“Ending the Epidemic” (EtE) plans across the United States bring together coalitions of local stakeholders to establish shared goals and strategies for ending the HIV epidemic in a city, county, state, or other jurisdiction. EtE plans are tailored to the context, needs, and resources of a particular jurisdiction and tend to take a broad, holistic view of the drivers of the local HIV epidemic. The development of these plans is usually informed by extensive community consultation.
The national plan, Ending the HIV Epidemic: A Plan for America (EHE), is a ten-year federal initiative from the United States Department of Health & Human Services (HHS) with the goal of reducing new HIV infections to less than 3,000 per year by 2030. The initiative aims to reduce new HIV infections by 75% by 2025 and by at least 90% by 2030. The plan will focus on four key strategies:
- Diagnose all people with HIV as early as possible.
- Treat people with HIV rapidly and effectively to reach sustained viral suppression.
- Prevent new HIV transmissions by using proven interventions, including pre-exposure prophylaxis (PrEP) and syringe services programs (SSPs).
- Respond quickly to potential HIV outbreaks to get needed prevention and treatment services to people who need them.
The first phase of the plan will focus efforts and resources in 48 counties, plus San Juan, PR and Washington, DC, where more than half of all new HIV diagnoses occurred in 2016 and 2017, along with seven states (Alabama, Arkansas, Kentucky, Mississippi, Missouri, Oklahoma, and South Carolina) with a substantial rural HIV burden.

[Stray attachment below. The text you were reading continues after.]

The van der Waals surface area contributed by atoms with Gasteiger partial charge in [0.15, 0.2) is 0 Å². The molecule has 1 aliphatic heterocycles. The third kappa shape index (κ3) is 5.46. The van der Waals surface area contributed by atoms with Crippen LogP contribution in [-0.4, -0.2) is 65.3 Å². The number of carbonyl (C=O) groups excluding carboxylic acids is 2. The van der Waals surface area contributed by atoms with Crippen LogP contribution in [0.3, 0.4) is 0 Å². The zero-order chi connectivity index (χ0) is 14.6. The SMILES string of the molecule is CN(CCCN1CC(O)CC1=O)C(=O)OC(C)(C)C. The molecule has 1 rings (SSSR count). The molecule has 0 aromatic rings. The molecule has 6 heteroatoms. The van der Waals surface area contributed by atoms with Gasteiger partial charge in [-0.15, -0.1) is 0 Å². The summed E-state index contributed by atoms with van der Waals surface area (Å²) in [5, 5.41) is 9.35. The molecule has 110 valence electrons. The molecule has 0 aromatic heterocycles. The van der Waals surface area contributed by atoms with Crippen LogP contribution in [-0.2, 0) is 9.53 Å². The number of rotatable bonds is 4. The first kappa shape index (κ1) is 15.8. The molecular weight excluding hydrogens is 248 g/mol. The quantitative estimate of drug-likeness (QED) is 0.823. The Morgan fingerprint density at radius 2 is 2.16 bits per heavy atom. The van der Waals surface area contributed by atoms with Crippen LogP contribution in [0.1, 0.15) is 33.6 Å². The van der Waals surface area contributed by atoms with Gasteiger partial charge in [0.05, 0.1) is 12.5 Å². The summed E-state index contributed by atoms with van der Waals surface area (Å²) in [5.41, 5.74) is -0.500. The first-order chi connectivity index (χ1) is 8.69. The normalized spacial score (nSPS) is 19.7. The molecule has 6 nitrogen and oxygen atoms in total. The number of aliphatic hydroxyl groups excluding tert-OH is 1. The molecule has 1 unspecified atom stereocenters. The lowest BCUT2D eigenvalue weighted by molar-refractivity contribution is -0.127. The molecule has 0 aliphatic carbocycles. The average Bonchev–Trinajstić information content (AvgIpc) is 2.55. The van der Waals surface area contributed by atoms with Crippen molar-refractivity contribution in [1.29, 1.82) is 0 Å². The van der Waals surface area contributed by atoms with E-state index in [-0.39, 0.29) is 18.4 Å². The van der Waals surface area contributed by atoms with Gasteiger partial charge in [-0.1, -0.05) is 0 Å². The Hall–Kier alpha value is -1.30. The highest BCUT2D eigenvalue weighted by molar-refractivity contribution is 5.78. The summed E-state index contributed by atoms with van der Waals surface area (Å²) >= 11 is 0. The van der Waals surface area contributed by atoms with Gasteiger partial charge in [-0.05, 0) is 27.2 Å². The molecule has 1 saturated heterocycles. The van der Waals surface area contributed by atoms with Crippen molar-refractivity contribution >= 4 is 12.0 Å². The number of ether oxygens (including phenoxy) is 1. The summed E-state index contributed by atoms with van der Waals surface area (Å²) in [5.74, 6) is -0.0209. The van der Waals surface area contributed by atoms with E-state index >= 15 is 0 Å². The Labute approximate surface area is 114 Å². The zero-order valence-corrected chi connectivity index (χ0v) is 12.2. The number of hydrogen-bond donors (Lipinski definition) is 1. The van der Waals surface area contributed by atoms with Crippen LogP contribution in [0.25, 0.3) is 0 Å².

AIDSVu’s analysis provides additional insights into where the initiative will be focused:
- Of the 48 highest burden counties targeted by the initiative, 48% are in the South.
- In 67% of the 48 target counties and DC, the percent of people living in poverty is higher than the national average.
- Most of the 48 target counties fall in states with a high unmet need for PrEP.
5 Ways to Use AIDSVu
View Local Statistics
- State-, county-, and city-level profiles for the 56 jurisdictions targeted by the initiative.
- Interactive maps for the 57 jurisdictions, viewable with local service locations and social determinants of health.
- Infographics on the national plan’s key strategies and other state and local jurisdictional plans to end the HIV epidemic.
- Stay up to date with the latest Q&As from experts on HIV.
- Use AIDSVu’s service locators to find HIV testing, Pre-Exposure Prophylaxis (PrEP), and other HIV services near you
Explore AIDSVu’s state, county, and city profiles to learn more about the 48 cities, 7 states, and two cities targeted by the initiative.
For More Information
Learn more about Ending the Epidemic with these resources.
HIV.gov is the federal government's leading source for information about HIV.Learn More
The Health Resources and Services Administration is an agency of the U.S. Department of Health and Human Services and is the primary federal agency for improving access to health care services for people who are uninsured, isolated or medically vulnerable.Learn More
CDC provides leadership for HIV prevention research and surveillance and the development and testing of effective biomedical interventions to reduce the rate of HIV infection in the U.S.Learn More
NASTAD is a leading non-partisan non-profit association that represents public health officials who administer HIV and hepatitis programs in the U.S. and around the world.Learn More
The Joint United Nations Programme on HIV and AIDS is the main advocate for accelerated, comprehensive and coordinated global action on the HIV/AIDS pandemic.Learn More